Planting roots, part I: Green Seattle Day
On Saturday, November 7th, join the Green Seattle Partnership (and many of your neighbors) to plant native plants in several SE Seattle parks. Volunteers will meet at Rainier Community Center (at 8:30 AM--ahem!) and then *ride buses* to the various sites. Lunch will be provided.
Planting roots, part II: A community conversation about gentrification
On Thursday, November 12th, Got Green's climate justice committee will host "Our Roots will Weather the Storm: Community Town Hall on Gentrification and Climate." Food and childcare will be provided, so you know I'll be there. ;)
- Art + buses + community = life (part II)
- Respect to those who came before, part V (Or, Why we need Indigenous People’s Day)
- On cars and community
- Buses are for everyone, part IV
- Multimodal Monday: Greenway riders
- Power to the people
- Art + buses + community = life
- A beautiful, brief ride
- On busing and birthday parties (or, My brief encounter with a bus goddess)
- My kind of bus driver appreciation
In the Bus Bag
Spiritual Ecology: The Cry of the Earth, edited by Llewellyn Vaughn-Lee
Tag Archives: Tahoma
I am not a fair weather bus chick. I love my city (rain, clouds, and late-spring chill included) and my carfree life no matter the season. I’d be lying, though, if I said that I didn’t prefer getting around during time of year when it’s light both early and late and there’s a high probability of sunshine.
During the months between May and October (aka, bus chick high season) life on the ground is lovely–far, far prefarable to life trapped inside an exhaust-spewing metal box stuck in baseball traffic. We walk more than we wait (truth be …
Over the long weekend, we bus types did the Zipcar thing and spent Saturday hiking on Mount Rainier. In the old days (back when it was just Bus Nerd and me), our Tahoma adventures included hard hikes (for which we were rewarded with breathtaking views) and overnight camping. These days, we stick to easy day hikes and settle for great views. I miss our grown-up trips, but I do enjoy bringing the little ones. Exposing Chicklet and Busling to the beauty of the natural world is good for them in all kinds of ways. I hope it will also …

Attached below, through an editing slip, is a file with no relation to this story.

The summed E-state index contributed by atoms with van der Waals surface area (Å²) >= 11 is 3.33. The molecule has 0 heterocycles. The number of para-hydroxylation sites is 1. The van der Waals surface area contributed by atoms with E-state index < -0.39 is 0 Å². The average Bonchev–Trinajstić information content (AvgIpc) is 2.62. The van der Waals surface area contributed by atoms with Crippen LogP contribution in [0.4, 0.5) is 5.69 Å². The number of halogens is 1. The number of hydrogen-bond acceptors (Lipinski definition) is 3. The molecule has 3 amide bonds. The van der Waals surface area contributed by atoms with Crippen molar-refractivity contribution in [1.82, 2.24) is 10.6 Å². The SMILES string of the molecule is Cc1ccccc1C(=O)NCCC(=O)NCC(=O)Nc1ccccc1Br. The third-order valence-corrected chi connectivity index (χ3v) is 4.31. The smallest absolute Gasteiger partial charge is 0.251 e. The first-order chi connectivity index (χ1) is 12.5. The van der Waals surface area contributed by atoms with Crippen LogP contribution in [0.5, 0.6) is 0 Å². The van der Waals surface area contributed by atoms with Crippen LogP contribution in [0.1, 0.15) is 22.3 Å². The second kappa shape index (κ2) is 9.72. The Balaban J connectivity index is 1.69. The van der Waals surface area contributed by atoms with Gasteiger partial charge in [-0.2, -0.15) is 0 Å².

One of the many reasons I ride:
Still more reasons, from the American Public Transportation Association:
An individual switching to public transit can reduce his or her daily carbon emissions by 20 pounds; that’s more than 4,800 pounds in a year, a figure that is more than the combined carbon emissions reduction that comes from weathering your home and using energy efficient …
walking to the bus stop after a long day at work, on a sunny evening when the mountain is out and your schmipod is playing a song so good you don’t care who sees you groovin’ down the sidewalk. Happiness turns to pure bliss when you also happen to be on your way home to watch game three of the Eastern Conference semifinals. (Go Pistons!)
1. Free money!
And, no, I’m not talking about the thousands of dollars you’ll save on transportation. Check it:
SPOKANE, Wash. — A mysterious woman hopped aboard buses, greeted passengers with “Merry Christmas” and handed each an envelope containing a card and a $50 bill before stepping off and repeating the process on another bus.
Thanks Chris (and everyone) for sending the story.